Originally published June 15, 2002
With the soft-spoken delivery and affinity for legalistic precision that have come to characterize his style as a top U.S. prelate, Philadelphia Cardinal Anthony J. Bevilacqua was a subtle but key force behind the crafting of the sex-abuse policy adopted yesterday by an overwhelming majority of the nation's Roman Catholic bishops.
Earlier in the week, he had proposed myriad amendments to the proposed policy, some of which were accepted by the committee crafting the report, some rejected.
Yesterday, as bishops reviewed and debated the document line by line, he stood at the microphone and, reading from a small tablet, urged them to support its adoption for "the common good of the church. "
In short, the 78-year-old cardinal was more than a figurehead with a formidable title. He was a leader to a body of bishops that, up to the final moments preceding the 239-13 vote, seemed precariously close to falling short of the majority needed to adopt the document.
"That vote was overwhelming," Cardinal Bevilacqua said last night, "because I had gotten word that there may not be two-thirds behind it. "
With its approval, Cardinal Bevilacqua and Camden Bishop Nicholas DiMarzio return to their dioceses this weekend with a mandate to drastically change the way their institution handles allegations of abuse by priests against minors.
"I am pleased that the whole body of bishops has united behind decisive, forceful national norms that place concern for victims first, will protect children," Bishop DiMarzio said last night.
"When you get 239 [for] and only 13 against, that's practically unanimity," Cardinal Bevilacqua said. "But this is only the beginning now. What each bishop does in his own diocese is going to put a face on the words of today. This is where we begin to carry out what we promised. "
Bishop DiMarzio, embroiled in a lawsuit in which 18 plaintiffs allege that they were abused by priests over many years and that the Camden Diocese conspired to cover it up, had sought to give dioceses latitude in deciding whether to offer pastoral assistance to parishioners who are suing them.
But the committee that hammered out the policy before presenting it to the bishops yesterday for debate and a vote rejected the bishop's amendment.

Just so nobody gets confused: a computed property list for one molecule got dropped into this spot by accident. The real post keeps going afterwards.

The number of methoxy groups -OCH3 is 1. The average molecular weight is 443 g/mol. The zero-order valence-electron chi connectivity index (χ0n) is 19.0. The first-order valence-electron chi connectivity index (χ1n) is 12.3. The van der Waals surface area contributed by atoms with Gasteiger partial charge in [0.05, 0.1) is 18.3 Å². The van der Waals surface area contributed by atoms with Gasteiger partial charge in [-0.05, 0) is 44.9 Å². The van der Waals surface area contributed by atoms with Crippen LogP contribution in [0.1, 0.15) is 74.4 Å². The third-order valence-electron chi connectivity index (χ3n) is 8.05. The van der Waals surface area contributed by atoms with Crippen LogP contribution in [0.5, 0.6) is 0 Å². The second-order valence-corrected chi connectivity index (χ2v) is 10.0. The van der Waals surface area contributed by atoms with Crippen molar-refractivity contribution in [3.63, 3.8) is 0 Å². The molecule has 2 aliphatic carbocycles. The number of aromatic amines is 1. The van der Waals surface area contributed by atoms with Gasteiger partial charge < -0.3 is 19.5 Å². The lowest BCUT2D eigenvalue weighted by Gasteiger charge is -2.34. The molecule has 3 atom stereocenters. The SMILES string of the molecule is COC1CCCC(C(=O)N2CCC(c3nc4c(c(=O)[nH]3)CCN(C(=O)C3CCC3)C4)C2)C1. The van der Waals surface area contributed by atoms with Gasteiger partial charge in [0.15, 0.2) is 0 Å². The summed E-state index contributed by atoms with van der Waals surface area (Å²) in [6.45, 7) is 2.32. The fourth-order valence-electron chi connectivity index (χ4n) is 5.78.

The policy, as approved, requires that bishops provide counseling, spiritual assistance and other services agreed upon by the victim and the diocese.
The Camden bishop had wanted to insert this caveat: "This outreach may not be possible given pending lawsuits, but should be carried out when suits are settled. "
Bishop DiMarzio said he was concerned that such a requirement could create legal problems as dioceses try to reach out to people who are in the process of suing them.
"Anything you say is introduced into the suit," he said. "Most attorneys . . . would say that once you have a lawsuit pending against you, you really can't talk to the person except in a legal context. So that was my concern. "
The reach of Cardinal Bevilacqua 's amendments was more extensive. Most of his concerns stemmed from his expertise as both a civil lawyer and a canon lawyer dealing with the internal rules and regulations governing the church.
One of his amendments that was rejected would have more narrowly defined the types of sexual-abuse allegations that diocesan officials would be required to report to authorities. It read: "A diocese should not report an accusation when it is seriously questionable or frivolous. "
The cardinal had wanted to insert that only "credible" allegations of abuse against a minor be reported to authorities.
"All I wanted was that it be reasonable," Cardinal Bevilacqua said last night.
The goal was to avoid having to report cases that may not have merit. But under the new policy, any single allegation brought before diocesan officials must be reported to authorities – a measure that is tougher than mandated reporting laws in place for child abuse in states across the country, including Pennsylvania.
In another case, the cardinal urged, successfully, that the bishops be clear in how they ultimately define sexual abuse, saying: "Unless we define sexual abuse carefully, we might be inflicting harsher consequences and penalties than the priest deserves. "